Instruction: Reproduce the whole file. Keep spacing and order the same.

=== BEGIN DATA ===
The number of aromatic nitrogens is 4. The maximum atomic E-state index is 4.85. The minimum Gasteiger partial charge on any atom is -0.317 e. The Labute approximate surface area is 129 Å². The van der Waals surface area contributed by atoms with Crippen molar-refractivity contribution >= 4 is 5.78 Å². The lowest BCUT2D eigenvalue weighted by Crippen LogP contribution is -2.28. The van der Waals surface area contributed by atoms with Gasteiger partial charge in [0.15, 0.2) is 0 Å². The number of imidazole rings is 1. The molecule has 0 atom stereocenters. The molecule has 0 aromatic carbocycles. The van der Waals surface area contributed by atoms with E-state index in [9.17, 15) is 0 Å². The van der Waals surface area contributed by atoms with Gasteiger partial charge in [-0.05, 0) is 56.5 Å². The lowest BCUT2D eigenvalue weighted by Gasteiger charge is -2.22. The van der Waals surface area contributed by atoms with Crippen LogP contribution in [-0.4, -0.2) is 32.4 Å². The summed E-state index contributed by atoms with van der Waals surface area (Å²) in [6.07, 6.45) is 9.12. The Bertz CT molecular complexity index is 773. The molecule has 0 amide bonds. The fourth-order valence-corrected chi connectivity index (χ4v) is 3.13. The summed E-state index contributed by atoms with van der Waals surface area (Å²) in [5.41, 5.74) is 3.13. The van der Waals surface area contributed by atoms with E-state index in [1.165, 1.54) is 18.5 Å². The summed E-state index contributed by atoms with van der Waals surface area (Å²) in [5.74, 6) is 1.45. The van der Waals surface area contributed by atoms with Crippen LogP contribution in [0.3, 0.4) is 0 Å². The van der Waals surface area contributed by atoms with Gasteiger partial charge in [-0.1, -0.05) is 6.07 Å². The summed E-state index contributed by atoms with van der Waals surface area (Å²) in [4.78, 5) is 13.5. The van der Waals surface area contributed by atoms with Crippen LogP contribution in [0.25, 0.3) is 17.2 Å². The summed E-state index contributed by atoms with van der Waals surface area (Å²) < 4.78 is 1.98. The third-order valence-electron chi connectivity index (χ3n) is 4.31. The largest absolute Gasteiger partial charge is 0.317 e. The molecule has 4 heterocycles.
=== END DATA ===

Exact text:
The number of aromatic nitrogens is 4. The maximum atomic E-state index is 4.85. The minimum Gasteiger partial charge on any atom is -0.317 e. The Labute approximate surface area is 129 Å². The van der Waals surface area contributed by atoms with Crippen molar-refractivity contribution >= 4 is 5.78 Å². The lowest BCUT2D eigenvalue weighted by Crippen LogP contribution is -2.28. The van der Waals surface area contributed by atoms with Gasteiger partial charge in [0.15, 0.2) is 0 Å². The number of imidazole rings is 1. The molecule has 0 atom stereocenters. The molecule has 0 aromatic carbocycles. The van der Waals surface area contributed by atoms with E-state index in [9.17, 15) is 0 Å². The van der Waals surface area contributed by atoms with Gasteiger partial charge in [-0.05, 0) is 56.5 Å². The lowest BCUT2D eigenvalue weighted by Gasteiger charge is -2.22. The van der Waals surface area contributed by atoms with Crippen LogP contribution in [-0.4, -0.2) is 32.4 Å². The summed E-state index contributed by atoms with van der Waals surface area (Å²) in [6.07, 6.45) is 9.12. The Bertz CT molecular complexity index is 773. The molecule has 0 amide bonds. The fourth-order valence-corrected chi connectivity index (χ4v) is 3.13. The summed E-state index contributed by atoms with van der Waals surface area (Å²) in [5.41, 5.74) is 3.13. The van der Waals surface area contributed by atoms with E-state index in [1.165, 1.54) is 18.5 Å². The summed E-state index contributed by atoms with van der Waals surface area (Å²) in [5.74, 6) is 1.45. The van der Waals surface area contributed by atoms with Crippen LogP contribution in [0.3, 0.4) is 0 Å². The van der Waals surface area contributed by atoms with Gasteiger partial charge in [-0.1, -0.05) is 6.07 Å². The summed E-state index contributed by atoms with van der Waals surface area (Å²) in [4.78, 5) is 13.5. The van der Waals surface area contributed by atoms with Crippen LogP contribution in [0.25, 0.3) is 17.2 Å². The summed E-state index contributed by atoms with van der Waals surface area (Å²) < 4.78 is 1.98. The third-order valence-electron chi connectivity index (χ3n) is 4.31. The largest absolute Gasteiger partial charge is 0.317 e. The molecule has 4 heterocycles.